Two Writing Conferences this Summer: I’m Leading Three Workshops and Moderating Two Panels

I’m so excited to be leading three workshops and two panels at two writer’s conferences this summer:

Alabama Writer’s Conclave, June 15-17, Orange Beach, Alabama

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This will be my first year at this wonderful writer’s conference on the beautiful Alabama Gulf Coast, and I’m thrilled to be leading a workshop and participating on a panel.

On Saturday, June 16, from 8:30 – 9:30 AM:

Session 2 (Workshop)

Susan Cushman: “Working with Editors in Memoirs, Novels, and Anthologies”

As a writer, Susan Cushman has edited two anthologies, contributed essays to four anthologies, and has published a memoir and a novel. In this workshop, she will discuss how to work with editors in all of these genres.

And on Sunday, June 17, from 9:45 – 10:45 AM:

Panel

Southern Writers on Writing: Susan Cushman, Wendy Reed, Katherine Clark, and Jennifer Horne

Thirteen authors will serve as faculty for this event, which will include sessions on poetry, humor, science and nature writing, mysteries, anthologies, getting an agent, getting published without an agent, writing query letters, editing oral biographies, and important elements in the crafts of creative nonfiction and fiction.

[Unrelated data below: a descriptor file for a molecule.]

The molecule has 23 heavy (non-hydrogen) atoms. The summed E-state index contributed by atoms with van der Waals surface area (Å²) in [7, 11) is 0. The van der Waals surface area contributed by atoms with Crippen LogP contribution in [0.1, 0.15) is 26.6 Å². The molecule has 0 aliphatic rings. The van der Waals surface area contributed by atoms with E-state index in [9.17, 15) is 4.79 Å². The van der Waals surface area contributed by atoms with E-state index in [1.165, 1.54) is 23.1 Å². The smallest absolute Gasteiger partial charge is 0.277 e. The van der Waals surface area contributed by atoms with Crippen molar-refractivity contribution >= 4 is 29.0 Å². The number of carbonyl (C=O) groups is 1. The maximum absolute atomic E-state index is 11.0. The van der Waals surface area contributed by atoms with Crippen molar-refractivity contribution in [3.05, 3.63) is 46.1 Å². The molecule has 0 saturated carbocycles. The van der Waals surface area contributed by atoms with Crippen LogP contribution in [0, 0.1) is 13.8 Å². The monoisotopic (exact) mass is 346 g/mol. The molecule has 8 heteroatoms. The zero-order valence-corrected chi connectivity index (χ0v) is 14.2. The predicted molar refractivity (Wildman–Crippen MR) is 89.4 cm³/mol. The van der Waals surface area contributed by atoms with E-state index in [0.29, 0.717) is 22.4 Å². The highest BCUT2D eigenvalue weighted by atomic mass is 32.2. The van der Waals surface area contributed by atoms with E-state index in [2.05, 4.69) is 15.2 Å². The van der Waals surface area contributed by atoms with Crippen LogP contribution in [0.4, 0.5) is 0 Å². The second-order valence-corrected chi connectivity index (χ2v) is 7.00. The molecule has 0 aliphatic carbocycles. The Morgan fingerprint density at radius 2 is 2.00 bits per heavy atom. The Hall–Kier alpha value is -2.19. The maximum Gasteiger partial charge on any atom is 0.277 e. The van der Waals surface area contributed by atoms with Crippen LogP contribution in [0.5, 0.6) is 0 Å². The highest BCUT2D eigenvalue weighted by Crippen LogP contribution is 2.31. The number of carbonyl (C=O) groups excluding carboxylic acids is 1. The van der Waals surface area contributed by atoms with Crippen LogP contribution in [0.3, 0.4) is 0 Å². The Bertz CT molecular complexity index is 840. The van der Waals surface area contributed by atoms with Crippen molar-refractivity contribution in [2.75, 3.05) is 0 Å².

Register here.

 

AND IN JULY:

Mississippi Writer’s Guild Conference, July 27-28, Meridian, Mississippi. (At the MAX: Mississippi Arts & Entertainment Experience, OPENING APRIL 28!)

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I’m so excited to be returning to my mother’s hometown—where I lived briefly when I was three years old—for this, the twelfth annual conference of the Mississippi Writer’s Guild. How fitting that I attended their first conference, in August of 2007, where I met several people with whom I am still friends today, including the novelist Joshilyn Jackson (who encouraged me to start this blog), the prolific short story author John Floyd, the very creative writer and artist Keetha DePriest Mosley, the amazing storyteller and actress Rebecca Jernigan, the multi-talented writer, musician, and radio show hostess Richelle Putnam, and the author C. Hope Clark, who will be speaking again at this year’s conference.

The two workshops I will be leading at the conference are:

Using Scenes to Write Memoir (in Books and Essays)

Memoirist, essayist, novelist, and anthology editor Susan Cushman will lead students through exercises to discover the importance of using SCENES to tell their stories—or the stories of others—in both memoir and essays. Using samples from published memoirs and essays, she will show how these scenes move the narrative forward, “showing” rather than “telling” the story. Students will then do a short writing exercise using this technique.